Ken has said he has addressed gospel issues in other ways.  He told Times and Seasons magazine that, “Many press interviews I’ve done have brushed on tithing and the Word of Wisdom, which is about the extent of the Jeopardy! missionary-ing I’ve done. Alex Trebek is surprisingly knowledgeable about the Church, and he and I have had many gospel-themed discussions both on and off camera. And I’ve received a truly astounding amount of mail from Protestants and various other ‘friends of other faiths’ complimenting me on my clean-cut appearance, willingness to tithe, etc., with nary a ‘but you’re going to hell. Your biggest fan, Agnes.’ If nothing else, in some parts of the country, I’m sure it’s good to have a Mormon on TV who evidently doesn’t have horns and ten wives. So, yes, there have been some opportunities, and I’m sure there will be more.”

Ken went on to say that it was a lot harder for him to go home and be famous than it was for him to stand on the set of Jeopardy! and answer questions. 

“It is hard to be the momentarily famous guy in an LDS ward,” he said. “It takes me 20 minutes to get from classroom to classroom on Sundays, because of the dozens of friendly ward members who want to ambush me on the way and ask what Alex is like, or whatever. Many well-meaning folks at church have asked me earnestly how I’ve changed or if I still have a testimony, which (beyond being sort of rude) is a little frustrating, since I feel like I’m exactly the same person, while everyone else around me seems to have changed their behavior toward me utterly!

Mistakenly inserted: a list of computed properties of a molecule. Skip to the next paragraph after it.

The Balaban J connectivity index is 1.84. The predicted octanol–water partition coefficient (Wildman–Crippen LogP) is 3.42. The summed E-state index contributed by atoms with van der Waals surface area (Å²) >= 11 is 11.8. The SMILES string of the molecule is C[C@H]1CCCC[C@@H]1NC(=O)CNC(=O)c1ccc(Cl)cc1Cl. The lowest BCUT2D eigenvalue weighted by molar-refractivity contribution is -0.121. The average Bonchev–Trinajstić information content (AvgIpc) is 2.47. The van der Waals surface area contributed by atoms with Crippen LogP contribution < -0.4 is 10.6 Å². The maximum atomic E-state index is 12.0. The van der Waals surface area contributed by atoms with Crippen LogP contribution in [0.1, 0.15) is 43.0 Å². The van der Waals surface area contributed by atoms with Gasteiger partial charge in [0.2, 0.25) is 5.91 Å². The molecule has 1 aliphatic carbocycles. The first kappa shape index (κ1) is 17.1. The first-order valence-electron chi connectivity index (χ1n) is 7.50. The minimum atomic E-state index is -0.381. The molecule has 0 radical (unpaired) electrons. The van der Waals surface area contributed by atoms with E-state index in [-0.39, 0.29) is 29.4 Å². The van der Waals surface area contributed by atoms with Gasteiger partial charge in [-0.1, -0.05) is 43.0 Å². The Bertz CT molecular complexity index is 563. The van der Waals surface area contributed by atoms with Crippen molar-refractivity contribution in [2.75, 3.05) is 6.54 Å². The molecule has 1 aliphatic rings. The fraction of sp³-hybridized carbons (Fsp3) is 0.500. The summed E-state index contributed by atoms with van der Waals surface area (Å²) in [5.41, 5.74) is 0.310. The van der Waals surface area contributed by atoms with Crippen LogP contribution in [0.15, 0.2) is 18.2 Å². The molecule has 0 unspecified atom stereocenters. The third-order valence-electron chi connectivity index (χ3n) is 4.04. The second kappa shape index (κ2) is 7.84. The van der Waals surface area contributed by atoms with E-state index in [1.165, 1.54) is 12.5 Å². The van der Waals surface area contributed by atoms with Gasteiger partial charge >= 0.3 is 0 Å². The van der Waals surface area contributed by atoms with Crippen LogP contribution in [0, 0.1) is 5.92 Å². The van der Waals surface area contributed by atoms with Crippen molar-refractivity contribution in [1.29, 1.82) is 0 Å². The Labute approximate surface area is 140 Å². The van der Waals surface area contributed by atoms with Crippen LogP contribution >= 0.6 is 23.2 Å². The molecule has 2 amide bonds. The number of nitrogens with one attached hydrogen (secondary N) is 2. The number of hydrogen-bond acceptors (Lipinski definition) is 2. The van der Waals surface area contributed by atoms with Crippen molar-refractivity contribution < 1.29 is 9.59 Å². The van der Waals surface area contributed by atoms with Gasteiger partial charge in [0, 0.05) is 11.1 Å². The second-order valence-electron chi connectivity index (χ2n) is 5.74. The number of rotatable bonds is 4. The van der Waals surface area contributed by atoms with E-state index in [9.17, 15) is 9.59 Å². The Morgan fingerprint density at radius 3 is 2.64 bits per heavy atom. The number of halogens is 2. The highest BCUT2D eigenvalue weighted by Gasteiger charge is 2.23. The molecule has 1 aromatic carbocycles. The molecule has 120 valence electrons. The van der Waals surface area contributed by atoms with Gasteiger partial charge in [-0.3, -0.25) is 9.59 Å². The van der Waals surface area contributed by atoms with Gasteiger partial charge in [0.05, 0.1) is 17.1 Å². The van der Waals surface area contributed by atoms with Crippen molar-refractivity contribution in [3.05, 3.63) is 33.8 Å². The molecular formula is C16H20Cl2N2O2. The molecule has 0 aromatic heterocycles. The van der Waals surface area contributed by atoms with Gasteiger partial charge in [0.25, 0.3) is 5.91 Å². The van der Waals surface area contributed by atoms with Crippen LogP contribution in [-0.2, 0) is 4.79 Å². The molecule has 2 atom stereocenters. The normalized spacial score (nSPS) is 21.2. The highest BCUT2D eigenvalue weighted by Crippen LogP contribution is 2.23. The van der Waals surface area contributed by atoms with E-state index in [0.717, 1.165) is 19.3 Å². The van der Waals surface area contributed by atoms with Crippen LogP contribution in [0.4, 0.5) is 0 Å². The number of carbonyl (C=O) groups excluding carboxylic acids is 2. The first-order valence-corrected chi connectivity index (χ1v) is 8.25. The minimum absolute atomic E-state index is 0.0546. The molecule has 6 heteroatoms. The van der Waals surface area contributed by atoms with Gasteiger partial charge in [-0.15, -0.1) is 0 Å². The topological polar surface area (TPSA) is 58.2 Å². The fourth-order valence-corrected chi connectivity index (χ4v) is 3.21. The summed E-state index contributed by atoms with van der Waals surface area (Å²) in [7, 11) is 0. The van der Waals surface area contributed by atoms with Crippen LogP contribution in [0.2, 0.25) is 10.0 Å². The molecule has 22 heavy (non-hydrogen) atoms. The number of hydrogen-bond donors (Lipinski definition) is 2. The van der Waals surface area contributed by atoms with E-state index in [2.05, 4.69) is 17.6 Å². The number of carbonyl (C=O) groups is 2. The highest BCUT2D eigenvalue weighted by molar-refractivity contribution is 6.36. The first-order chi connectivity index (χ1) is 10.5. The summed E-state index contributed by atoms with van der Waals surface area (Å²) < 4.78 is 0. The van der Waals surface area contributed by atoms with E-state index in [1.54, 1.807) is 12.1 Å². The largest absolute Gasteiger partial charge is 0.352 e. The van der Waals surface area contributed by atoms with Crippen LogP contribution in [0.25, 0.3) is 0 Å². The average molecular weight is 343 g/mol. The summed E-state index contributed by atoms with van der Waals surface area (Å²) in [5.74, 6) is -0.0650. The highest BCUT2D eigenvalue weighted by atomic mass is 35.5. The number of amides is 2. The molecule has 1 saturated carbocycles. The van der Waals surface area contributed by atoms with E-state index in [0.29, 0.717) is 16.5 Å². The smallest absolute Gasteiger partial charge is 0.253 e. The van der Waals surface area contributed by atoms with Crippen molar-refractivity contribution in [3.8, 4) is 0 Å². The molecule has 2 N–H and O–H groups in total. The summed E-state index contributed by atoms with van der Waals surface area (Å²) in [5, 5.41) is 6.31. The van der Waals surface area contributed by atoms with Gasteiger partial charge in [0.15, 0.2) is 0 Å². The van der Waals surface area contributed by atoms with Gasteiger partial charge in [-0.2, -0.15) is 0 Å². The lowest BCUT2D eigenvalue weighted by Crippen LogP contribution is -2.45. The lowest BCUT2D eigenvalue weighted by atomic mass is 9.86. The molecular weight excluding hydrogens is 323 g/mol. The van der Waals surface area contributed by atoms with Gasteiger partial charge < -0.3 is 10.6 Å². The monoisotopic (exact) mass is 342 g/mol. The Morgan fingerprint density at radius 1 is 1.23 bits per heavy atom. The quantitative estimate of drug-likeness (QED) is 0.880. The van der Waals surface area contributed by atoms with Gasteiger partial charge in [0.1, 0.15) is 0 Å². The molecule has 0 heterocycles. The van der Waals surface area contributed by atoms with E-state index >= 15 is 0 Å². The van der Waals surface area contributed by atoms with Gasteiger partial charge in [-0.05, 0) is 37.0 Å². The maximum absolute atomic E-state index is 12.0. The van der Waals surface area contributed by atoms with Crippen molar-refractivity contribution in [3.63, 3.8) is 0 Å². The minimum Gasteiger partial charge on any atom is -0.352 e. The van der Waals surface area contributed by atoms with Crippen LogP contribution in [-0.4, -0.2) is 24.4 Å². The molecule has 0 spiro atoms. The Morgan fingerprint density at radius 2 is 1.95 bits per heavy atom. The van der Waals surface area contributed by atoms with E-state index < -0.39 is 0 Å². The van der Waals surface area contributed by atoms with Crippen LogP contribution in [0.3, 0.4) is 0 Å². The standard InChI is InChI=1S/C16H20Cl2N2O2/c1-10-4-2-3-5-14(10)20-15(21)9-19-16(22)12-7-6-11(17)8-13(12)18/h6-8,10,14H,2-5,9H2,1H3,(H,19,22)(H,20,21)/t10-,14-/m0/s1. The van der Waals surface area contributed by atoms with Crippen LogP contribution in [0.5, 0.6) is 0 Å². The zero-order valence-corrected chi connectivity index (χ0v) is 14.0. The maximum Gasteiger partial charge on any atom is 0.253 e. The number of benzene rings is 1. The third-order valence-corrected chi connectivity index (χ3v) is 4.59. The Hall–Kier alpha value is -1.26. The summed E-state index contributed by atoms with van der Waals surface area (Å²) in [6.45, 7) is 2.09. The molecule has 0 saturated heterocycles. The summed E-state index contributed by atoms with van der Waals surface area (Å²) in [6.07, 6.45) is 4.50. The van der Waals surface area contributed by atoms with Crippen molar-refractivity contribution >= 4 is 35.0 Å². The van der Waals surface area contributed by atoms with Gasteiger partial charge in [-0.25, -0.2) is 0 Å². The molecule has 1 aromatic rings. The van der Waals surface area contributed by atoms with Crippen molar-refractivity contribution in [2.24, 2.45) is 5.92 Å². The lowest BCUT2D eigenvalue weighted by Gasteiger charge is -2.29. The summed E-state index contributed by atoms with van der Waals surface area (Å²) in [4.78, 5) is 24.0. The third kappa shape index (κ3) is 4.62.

“To be fair, despite all that,” he continued, “church has still changed less for me than, say, going to the office has, or going to the grocery store, and there are still ways in which it’s a comforting respite from the cares of the outside world. But I’m eagerly waiting for the day when all this will die down, leaving me free to do the occasional fireside or something, but not necessarily be “that Jeopardy guy ’24/7.'”

In his 75 appearances on Jeopardy!, Ken gave more than 2,700 correct answers and made an average daily paycheck of $34,063.51.  His biggest one-day win was $75,000, and on his worst winning day he made a measly $10,001. 

Jeopardy! fans have not seen the end of Ken Jennings.  Jennings fans – and there’s a whole cult of them, if Jennings-related weblogs (or “blogs“) are any indication – fantasize that he will help President Bush end the war in Iraq, and will ultimately make hundreds of millions of dollars pushing Nike sportswear for the “intellectual sportsman.” 

But the ultimate Ken Jennings fix is on its way.  Ken himself is writing a book about his reign as Ken the Destroyer.  This book should tell his fans what Alex Trebek is really like, and how he plans to spend whatever is left of his $2.5 million after taxes and tithing. 

Just in case any other Latter-day Saints want to try their luck at Jeopardy!, Ken has a secret for his success.  He said, “When Jeopardy! host Alex Trebek finishes talking, that’s when the buzzer activates. You need to have your answer in your mind already. If you are too early, you get locked out. (If you are) too late, you get beat. There is a narrow sweet spot. It is a rhythm, anticipatory move you have to make.”